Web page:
beaverboard's profile

Member since: April 27, 2007
Last visit: February 01, 2015

beaverboard has posted 15 links and 3157 comments to SportsFilter and 0 links and 3 comments to the Locker Room.

Recent Links

New York Times to begin charging for online access: On March 28th, the NY Times will institute a pay wall and begin charging frequent readers of its content for online access via digital subscriptions. If they are successful and other content providers follow suit, the economic landscape of online content will change. How will this affect SpoFi and the linking to online content? When more online content sources have pay walls, SpoFi members may be able to continue following links to content without having to pay for the access, but will this coming transition end up imposing restrictions and/or an economic burden on SpoFi itself?

posted by beaverboard to general at 10:50 AM on March 19 - 5 comments

Income Inequality and the Superstar Effect: An article that goes beyond the sheer dollar amounts paid to top athletes (and executives) and examines the broader impact that megasalaries have on economies and societies at large.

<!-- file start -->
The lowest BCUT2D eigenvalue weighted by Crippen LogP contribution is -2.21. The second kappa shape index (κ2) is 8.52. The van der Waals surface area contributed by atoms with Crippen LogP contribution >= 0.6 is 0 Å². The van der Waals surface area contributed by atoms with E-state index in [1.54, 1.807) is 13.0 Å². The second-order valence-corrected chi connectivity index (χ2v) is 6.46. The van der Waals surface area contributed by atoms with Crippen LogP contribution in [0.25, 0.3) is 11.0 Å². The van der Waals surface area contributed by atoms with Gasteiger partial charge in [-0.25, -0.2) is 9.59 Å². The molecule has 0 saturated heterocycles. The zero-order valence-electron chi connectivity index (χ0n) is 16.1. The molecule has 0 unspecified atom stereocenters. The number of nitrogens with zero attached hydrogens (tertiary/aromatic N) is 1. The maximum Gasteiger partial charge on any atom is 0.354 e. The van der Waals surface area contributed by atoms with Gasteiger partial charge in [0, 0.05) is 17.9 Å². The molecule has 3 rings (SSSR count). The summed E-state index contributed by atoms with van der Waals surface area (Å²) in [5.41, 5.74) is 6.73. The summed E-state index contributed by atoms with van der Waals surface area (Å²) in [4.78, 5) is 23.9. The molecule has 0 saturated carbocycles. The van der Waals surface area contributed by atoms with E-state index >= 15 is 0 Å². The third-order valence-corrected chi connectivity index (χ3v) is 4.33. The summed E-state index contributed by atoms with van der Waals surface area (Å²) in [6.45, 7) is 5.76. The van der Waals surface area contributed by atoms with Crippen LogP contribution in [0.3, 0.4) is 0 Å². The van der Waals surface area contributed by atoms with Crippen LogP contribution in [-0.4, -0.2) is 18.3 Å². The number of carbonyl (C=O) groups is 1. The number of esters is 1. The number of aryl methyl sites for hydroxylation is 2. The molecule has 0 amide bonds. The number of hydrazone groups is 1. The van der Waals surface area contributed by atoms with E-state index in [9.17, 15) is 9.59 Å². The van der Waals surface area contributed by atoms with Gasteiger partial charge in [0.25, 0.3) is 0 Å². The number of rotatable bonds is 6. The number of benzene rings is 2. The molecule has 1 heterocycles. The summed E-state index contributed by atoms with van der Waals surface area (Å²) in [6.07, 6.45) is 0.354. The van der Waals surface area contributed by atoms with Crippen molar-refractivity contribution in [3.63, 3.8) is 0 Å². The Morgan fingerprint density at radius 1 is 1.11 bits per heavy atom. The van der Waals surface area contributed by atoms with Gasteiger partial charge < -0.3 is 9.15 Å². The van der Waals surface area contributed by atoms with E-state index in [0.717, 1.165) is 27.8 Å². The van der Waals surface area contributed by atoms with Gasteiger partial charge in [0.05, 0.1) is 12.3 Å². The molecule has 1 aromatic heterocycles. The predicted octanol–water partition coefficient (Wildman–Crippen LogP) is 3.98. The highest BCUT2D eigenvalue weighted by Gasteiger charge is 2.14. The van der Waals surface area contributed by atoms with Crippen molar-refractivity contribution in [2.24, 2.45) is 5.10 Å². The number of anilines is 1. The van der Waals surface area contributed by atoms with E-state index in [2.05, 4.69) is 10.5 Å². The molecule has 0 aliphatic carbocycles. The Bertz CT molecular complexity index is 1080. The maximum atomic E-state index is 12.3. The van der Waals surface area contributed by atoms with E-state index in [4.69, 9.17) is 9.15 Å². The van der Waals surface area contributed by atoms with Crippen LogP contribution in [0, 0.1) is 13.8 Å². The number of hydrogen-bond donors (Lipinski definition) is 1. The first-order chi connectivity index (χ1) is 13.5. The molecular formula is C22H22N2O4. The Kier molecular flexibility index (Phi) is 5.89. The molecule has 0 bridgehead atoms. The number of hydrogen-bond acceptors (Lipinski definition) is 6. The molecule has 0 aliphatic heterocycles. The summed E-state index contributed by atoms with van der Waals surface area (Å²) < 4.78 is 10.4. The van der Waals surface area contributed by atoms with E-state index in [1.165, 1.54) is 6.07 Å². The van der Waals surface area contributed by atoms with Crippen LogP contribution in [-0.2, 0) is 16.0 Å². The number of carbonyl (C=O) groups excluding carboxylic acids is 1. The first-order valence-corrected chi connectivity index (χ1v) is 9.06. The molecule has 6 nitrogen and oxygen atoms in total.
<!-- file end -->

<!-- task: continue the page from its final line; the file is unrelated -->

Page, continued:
posted by beaverboard to general at 06:32 AM on December 28 - 2 comments

Shaq is now a Green man.: Shaq is now preparing his own letter of farewell and thanks to the Cleveland fans after signing with the Boston Celtics.

posted by beaverboard to basketball at 05:50 PM on August 04 - 17 comments

College coach supports theft and suppression of news: College football coach Guy Morriss is fully in favor of his team's recent student newspaper caper, and feels that his players' actions are beneficial to the team.

posted by beaverboard to football at 12:46 AM on March 04 - 6 comments

RIP Mosi Tatupu: Former Patriots' stalwart Mosi Tatupu passed away earlier today. He was a fan favorite during his playing days. One of the most remarkable things about Tatupu was that, despite his Pacific island background, he was one of the Pats' best winter weather players. Somehow he almost always managed to keep his feet under him, even in blizzard conditions. Condolences to Lofa and family.

posted by beaverboard to football at 12:56 PM on February 24 - 10 comments

Recent Comments

SportsFilter: The Sunday Huddle

Bummed that Jonas Gray is inactive for today's game. I envisioned Blount being either ineffective or getting dinged up and Gray coming in to do what he does.

Critical factor in the game might be a key injury here or there.

posted by beaverboard at 11:18 AM on February 01

SportsFilter: The Friday Huddle

Do they also have to leave the room if they hear Al Michaels say: "Do you believe in miracles?"